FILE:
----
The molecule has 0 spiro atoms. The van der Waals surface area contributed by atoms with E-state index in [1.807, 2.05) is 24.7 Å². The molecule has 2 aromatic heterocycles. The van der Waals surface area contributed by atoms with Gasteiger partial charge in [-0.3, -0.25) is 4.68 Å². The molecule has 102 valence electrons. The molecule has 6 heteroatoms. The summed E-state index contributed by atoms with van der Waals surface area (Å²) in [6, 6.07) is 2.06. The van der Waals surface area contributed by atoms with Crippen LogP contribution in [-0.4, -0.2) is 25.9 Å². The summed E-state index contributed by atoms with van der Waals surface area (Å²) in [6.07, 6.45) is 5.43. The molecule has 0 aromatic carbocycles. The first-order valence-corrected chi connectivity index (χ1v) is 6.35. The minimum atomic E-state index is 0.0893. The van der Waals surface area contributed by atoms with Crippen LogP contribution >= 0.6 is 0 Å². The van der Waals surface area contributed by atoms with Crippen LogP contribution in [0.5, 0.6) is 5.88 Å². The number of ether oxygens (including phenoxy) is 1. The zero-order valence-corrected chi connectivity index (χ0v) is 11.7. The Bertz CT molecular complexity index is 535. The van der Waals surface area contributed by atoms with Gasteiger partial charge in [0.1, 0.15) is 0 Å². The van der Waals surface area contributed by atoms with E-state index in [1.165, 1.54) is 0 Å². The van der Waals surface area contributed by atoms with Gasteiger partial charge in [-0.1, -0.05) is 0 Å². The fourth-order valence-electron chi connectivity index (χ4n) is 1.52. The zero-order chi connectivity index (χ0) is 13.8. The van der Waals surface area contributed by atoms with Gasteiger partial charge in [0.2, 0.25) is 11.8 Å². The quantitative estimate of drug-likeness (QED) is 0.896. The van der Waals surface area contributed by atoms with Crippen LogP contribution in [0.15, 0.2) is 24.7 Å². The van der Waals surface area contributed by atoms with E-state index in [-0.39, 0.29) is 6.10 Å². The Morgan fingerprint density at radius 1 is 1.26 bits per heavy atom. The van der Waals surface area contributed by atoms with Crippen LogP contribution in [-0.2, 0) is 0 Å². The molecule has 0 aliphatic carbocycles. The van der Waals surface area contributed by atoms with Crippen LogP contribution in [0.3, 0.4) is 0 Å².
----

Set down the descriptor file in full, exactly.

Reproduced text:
The molecule has 0 spiro atoms. The van der Waals surface area contributed by atoms with E-state index in [1.807, 2.05) is 24.7 Å². The molecule has 2 aromatic heterocycles. The van der Waals surface area contributed by atoms with Gasteiger partial charge in [-0.3, -0.25) is 4.68 Å². The molecule has 102 valence electrons. The molecule has 6 heteroatoms. The summed E-state index contributed by atoms with van der Waals surface area (Å²) in [6, 6.07) is 2.06. The van der Waals surface area contributed by atoms with Crippen LogP contribution in [-0.4, -0.2) is 25.9 Å². The summed E-state index contributed by atoms with van der Waals surface area (Å²) in [6.07, 6.45) is 5.43. The molecule has 0 aromatic carbocycles. The first-order valence-corrected chi connectivity index (χ1v) is 6.35. The minimum atomic E-state index is 0.0893. The van der Waals surface area contributed by atoms with Crippen LogP contribution >= 0.6 is 0 Å². The van der Waals surface area contributed by atoms with Crippen LogP contribution in [0.5, 0.6) is 5.88 Å². The number of ether oxygens (including phenoxy) is 1. The zero-order valence-corrected chi connectivity index (χ0v) is 11.7. The Bertz CT molecular complexity index is 535. The van der Waals surface area contributed by atoms with Gasteiger partial charge in [0.1, 0.15) is 0 Å². The van der Waals surface area contributed by atoms with E-state index in [1.165, 1.54) is 0 Å². The van der Waals surface area contributed by atoms with Gasteiger partial charge in [-0.1, -0.05) is 0 Å². The fourth-order valence-electron chi connectivity index (χ4n) is 1.52. The zero-order chi connectivity index (χ0) is 13.8. The van der Waals surface area contributed by atoms with Gasteiger partial charge in [0.2, 0.25) is 11.8 Å². The quantitative estimate of drug-likeness (QED) is 0.896. The van der Waals surface area contributed by atoms with Crippen LogP contribution in [0.15, 0.2) is 24.7 Å². The van der Waals surface area contributed by atoms with E-state index in [-0.39, 0.29) is 6.10 Å². The Morgan fingerprint density at radius 1 is 1.26 bits per heavy atom. The van der Waals surface area contributed by atoms with Crippen LogP contribution in [-0.2, 0) is 0 Å². The molecule has 0 aliphatic carbocycles. The van der Waals surface area contributed by atoms with Crippen LogP contribution in [0.3, 0.4) is 0 Å².